Re: Queen’s Alive has no place on campus
The discussions my social work peers, professors and I had were a highlight of my university career. Though on opposite ends of the abortion debate, we valued each other’s contributions. Isn’t that what education is about?
Not according to Kyle Curlew, who is appalled whenever he crosses paths with pro-life clubs and believes they shouldn’t be permitted on campus at all. I’m sure we’re all appalled about certain ideas others hold, but most of us believe we should challenge, not muzzle them.
Free speech is already limited by the Criminal Code. Promotion of genocide, for instance, is illegal. Pro-life speech is legal and does not promote hatred towards those who have (had) abortions. Interestingly, the pro-life organization I work for employs two times as many females as males.
Nonetheless, Kyle insists on banning pro-life groups; first, because the stigma resulting from their public presence is potentially triggering. What then about a Palestinian Solidarity club triggering a Jewish student whose Israeli relatives were killed by a Palestinian extremist? It can be difficult to come across groups that raise an issue you’re affected by, but does that justify silencing them?
Kyle’s second reason is that pro-life groups allegedly advocate for the removal of human rights. So does the Canadian Charter include a right to abortion? Patricia Maloney dismantles this claim on her blog.
The third reason is pro-lifers’ alleged “spreading [of] misinformation, logical fallacies and distracting red herrings to bully and shame people into supporting them.” Kyle does not refute the scientific fact that the pre-born are genetically-distinct human beings from fertilization and that abortion directly ends their lives.
Thankfully, Kyle acknowledges that “a university is a bastion for legitimate knowledge that’s been crafted through rigorous methods and real debate.” If he truly believes this, I respectfully challenge Kyle to a formal debate. If the pro-life position I defend is as flawed as he asserts, it will stand no chance in the court of public opinion.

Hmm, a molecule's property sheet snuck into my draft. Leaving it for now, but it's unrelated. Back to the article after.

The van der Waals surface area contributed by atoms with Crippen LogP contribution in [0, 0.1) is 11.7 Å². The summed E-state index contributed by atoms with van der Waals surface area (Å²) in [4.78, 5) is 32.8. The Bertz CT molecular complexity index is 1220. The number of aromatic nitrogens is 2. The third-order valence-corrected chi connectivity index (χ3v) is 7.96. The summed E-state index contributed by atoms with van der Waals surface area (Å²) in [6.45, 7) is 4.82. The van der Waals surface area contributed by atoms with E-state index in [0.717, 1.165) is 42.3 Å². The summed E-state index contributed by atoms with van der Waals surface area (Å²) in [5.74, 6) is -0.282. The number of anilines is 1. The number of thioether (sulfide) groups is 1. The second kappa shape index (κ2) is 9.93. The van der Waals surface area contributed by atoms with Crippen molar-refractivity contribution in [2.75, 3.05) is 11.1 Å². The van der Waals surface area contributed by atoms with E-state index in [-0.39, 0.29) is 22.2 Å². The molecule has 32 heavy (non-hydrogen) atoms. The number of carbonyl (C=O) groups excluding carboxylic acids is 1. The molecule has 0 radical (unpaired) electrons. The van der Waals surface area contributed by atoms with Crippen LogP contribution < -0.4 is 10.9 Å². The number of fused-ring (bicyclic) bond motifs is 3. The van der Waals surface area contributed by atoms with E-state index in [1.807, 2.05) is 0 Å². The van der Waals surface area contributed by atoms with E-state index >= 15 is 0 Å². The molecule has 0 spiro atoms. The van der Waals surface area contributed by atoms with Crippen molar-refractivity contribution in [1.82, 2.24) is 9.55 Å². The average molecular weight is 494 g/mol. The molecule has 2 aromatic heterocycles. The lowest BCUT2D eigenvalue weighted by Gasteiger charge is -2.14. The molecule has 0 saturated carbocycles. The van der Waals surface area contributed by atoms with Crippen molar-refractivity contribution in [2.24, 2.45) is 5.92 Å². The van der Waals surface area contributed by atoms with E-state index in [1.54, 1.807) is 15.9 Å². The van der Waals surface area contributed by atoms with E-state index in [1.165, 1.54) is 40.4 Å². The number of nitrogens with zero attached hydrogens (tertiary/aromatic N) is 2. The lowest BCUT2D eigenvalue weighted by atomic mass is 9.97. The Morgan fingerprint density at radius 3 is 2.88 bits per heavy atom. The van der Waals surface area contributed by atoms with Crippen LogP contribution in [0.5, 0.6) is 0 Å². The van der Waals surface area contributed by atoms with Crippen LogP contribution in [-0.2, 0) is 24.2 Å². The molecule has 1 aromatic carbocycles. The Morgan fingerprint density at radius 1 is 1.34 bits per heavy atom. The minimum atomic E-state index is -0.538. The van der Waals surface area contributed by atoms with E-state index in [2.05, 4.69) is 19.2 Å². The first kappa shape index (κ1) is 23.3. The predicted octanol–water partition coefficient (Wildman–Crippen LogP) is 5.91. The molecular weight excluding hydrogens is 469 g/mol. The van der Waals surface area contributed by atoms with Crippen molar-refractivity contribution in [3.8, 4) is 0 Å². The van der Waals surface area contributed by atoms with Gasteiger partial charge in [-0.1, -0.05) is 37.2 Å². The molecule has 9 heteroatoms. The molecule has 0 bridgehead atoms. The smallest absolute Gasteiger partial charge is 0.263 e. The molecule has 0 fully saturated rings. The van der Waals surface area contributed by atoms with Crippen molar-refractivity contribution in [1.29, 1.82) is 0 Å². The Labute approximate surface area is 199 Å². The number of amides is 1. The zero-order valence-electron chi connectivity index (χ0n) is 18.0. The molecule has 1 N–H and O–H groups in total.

Kyle, I hope that your commitment to real debate will lead you to rebut the ideas you believe are worth silencing.
May the best arguments win.
Maaike Rosendal, Campus Outreach Director at the Canadian Centre for Bioethical Reform
On Fall Reading Week
Students from across faculties agree that the greatest cost to a Fall Reading Week is the orientation experience. I stand with my peers that have been involved as leaders or organizers, and completely agree that a smooth transition to Queen’s is tied to a robust student-run orientation.
However, I am writing this letter to address the elephant in the room: the implications of this break on student mental health. Most supporters of the current Fall Reading Week proposal have cited student mental health and stress as issues that can be addressed through a weeklong break.
There is still no evidence that a weeklong break does anything to improve student wellness. Dr. Mike Condra, former director of Health Counselling & Disability Services, has been on the record questioning the usefulness of a Fall Reading Week in improving student mental health outcomes or reducing stress.
So where is this push for a week coming from? The only recommendation regarding a Fall Reading Week from the Principal’s Commission on Mental Health was that they should consider accommodating such a week at Queen’s. There are, however, two strong recommendations from the report which demand action, which are not being addressed.
First, the Commission recommended that courses should avoid large amounts of content in the first few weeks, and avoid overwhelming students with content and assignments too close to exams. More uniform assessment distribution allows students to progress through a course at a manageable pace.
The second recommendation was that exams be spaced out. Compressed exams can cause high stress levels, particularly for first-year students.
These two recommendations can create positive outcomes for students today, and the University should put them into practice. At a decentralized university like ours, reforms such as these are hard to implement across faculties, but difficulty should be no excuse to ignore the real solutions.